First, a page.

Robin said...

I do indeed really understand the actual implementation of the Common Core. That would be Chapter 7, with cites to sources that the Next Generation Learning initiative confirmed a few months ago would also be guiding the next stage of Competency-Based Education.

I had already recognized the Competency-based aspect and its links to both Outcomes Based Education from the 90s as well as polytechism. The National Governors Association has now confirmed that it sees the remaking of the traditional high school in a polytech direction as a principal purpose of CCSS.

So whenever anyone decides they want to know what is really going on and why, the book has the details. is a blog post explaining what critical thinking means as it is now used as a requisite 21st Century Skill. As the post explains critical thinking is quite tied to the real world problem solving emphasis that is a crucial component of the new 3Rs--rigor, relevance, and relationships.

Which is unfortunately regarded as far more important than math facts since those are not likely to prompt a desire to take action.

381 footnotes is a great deal f sourcing of what is really being changed.

Doug Sundseth said...

"Nonfiction writers are the ultimate exemplars of the fact that knowledge comes first."

The knowledge is a necessary precondition. But having the knowledge does not automatically mean that critical thinking will follow. There are certainly people who have a great deal of knowledge that they never really examine critically.

Now, does this mean that critical thinking can be taught even when that knowledge is present? Beats me. I'm going through that exercise at work right now with very limited success.

Certainly won't work without the knowledge, though.

SATVerbalTutor. said...

Now, does this mean that critical thinking can be taught even when that knowledge is present?

I don't think so. Every watched a kid try to write an argumentative essay when they know next to nothing about the subject? It ends up as a jumbled, repetitive mishmash.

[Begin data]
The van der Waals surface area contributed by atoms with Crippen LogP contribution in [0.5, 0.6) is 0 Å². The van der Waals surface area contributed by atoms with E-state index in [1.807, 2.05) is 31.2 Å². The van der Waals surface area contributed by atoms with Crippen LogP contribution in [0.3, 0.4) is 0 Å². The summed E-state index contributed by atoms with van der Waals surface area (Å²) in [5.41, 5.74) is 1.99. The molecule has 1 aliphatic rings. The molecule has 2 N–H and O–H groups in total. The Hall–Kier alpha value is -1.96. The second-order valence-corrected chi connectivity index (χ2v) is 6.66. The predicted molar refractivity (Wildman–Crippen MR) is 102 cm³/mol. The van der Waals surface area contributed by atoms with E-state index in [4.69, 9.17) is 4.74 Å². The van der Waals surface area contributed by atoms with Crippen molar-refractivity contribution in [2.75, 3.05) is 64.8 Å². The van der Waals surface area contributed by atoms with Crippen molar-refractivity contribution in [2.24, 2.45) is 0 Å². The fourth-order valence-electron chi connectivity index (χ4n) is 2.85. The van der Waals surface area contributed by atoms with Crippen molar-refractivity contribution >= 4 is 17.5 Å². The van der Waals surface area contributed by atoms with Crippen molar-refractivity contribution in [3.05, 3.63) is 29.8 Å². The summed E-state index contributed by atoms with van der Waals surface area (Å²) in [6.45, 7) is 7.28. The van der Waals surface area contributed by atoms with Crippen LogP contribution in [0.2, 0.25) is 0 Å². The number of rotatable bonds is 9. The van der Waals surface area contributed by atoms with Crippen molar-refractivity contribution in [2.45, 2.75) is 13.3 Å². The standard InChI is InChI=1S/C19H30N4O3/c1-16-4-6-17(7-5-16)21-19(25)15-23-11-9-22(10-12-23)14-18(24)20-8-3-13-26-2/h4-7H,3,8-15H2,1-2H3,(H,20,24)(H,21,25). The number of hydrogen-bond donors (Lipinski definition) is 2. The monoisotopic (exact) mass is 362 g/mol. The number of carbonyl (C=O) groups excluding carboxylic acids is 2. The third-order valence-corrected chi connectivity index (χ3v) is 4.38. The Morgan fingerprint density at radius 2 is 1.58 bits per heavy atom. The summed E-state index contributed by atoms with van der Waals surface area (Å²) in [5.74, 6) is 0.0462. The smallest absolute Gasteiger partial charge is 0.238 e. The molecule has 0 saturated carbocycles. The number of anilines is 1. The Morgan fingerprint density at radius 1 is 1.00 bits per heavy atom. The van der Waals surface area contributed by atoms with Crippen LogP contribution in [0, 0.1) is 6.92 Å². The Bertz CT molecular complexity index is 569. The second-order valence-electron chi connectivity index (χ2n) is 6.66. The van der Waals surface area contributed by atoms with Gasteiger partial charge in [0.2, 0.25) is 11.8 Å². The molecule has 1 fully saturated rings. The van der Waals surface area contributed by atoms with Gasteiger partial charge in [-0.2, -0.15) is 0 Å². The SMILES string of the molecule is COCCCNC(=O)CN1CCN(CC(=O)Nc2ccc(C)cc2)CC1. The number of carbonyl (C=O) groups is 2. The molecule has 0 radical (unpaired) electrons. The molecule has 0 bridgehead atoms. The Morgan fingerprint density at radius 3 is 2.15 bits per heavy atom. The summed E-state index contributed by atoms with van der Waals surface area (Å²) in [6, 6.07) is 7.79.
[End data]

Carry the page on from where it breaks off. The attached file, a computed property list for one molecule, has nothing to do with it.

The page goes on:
Having a lot of knowledge doesn't automatically ensure that a person will be able to "think critically" about that knowledge; it only raises the chances that such thinking will be possible.

On the flip side, there's no way to think critically about knowledge you don't have.

When schools focus on teaching content knowledge, with the understanding that not all students will eventually be able to make the leap to thinking critically with that knowledge, then you would end up with a lot of people knowing a lot of things, with some of them being able to do a lot with that knowledge and others very little.

When schools neglect content knowledge in favor of "critical thinking" skills, you end up with with only a minuscule portion of them having both content knowledge (having obtained it outside of school) and an understanding of how to use that knowledge. You also end up with a huge number of people having neither factual knowledge nor critical thinking skills.

Anonymous said...

I know it's a losing battle, but maybe we could stop using the word "knowledge" as it if meant "collection of disjoint facts" (Did it ever really meant that?) and go back to using it as a synonym for "understanding". We don't have to accept that "knowledge" is the lowest step on the scale. And though I have admitted that I don't know what "critical thinking" means, I suspect that it is hard to attain "understanding" about anything without thinking about it in a detailed and analytic way.